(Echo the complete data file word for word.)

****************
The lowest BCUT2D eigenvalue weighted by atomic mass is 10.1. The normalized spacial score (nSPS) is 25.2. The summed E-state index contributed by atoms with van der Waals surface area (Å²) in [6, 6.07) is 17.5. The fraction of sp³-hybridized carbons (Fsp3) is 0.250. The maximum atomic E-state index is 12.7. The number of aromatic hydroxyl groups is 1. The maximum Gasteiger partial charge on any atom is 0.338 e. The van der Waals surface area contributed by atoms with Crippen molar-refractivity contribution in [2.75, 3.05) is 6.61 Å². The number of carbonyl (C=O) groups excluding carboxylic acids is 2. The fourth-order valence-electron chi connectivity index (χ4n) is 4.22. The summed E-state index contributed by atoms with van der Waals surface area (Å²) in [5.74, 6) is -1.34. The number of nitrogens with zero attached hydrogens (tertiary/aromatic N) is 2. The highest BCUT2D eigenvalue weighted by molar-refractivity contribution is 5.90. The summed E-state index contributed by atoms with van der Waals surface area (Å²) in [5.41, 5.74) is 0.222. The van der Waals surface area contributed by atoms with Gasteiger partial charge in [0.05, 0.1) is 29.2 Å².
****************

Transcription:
The lowest BCUT2D eigenvalue weighted by atomic mass is 10.1. The normalized spacial score (nSPS) is 25.2. The summed E-state index contributed by atoms with van der Waals surface area (Å²) in [6, 6.07) is 17.5. The fraction of sp³-hybridized carbons (Fsp3) is 0.250. The maximum atomic E-state index is 12.7. The number of aromatic hydroxyl groups is 1. The maximum Gasteiger partial charge on any atom is 0.338 e. The van der Waals surface area contributed by atoms with Crippen molar-refractivity contribution in [2.75, 3.05) is 6.61 Å². The number of carbonyl (C=O) groups excluding carboxylic acids is 2. The fourth-order valence-electron chi connectivity index (χ4n) is 4.22. The summed E-state index contributed by atoms with van der Waals surface area (Å²) in [5.74, 6) is -1.34. The number of nitrogens with zero attached hydrogens (tertiary/aromatic N) is 2. The highest BCUT2D eigenvalue weighted by molar-refractivity contribution is 5.90. The summed E-state index contributed by atoms with van der Waals surface area (Å²) in [5.41, 5.74) is 0.222. The van der Waals surface area contributed by atoms with Gasteiger partial charge in [0.05, 0.1) is 29.2 Å².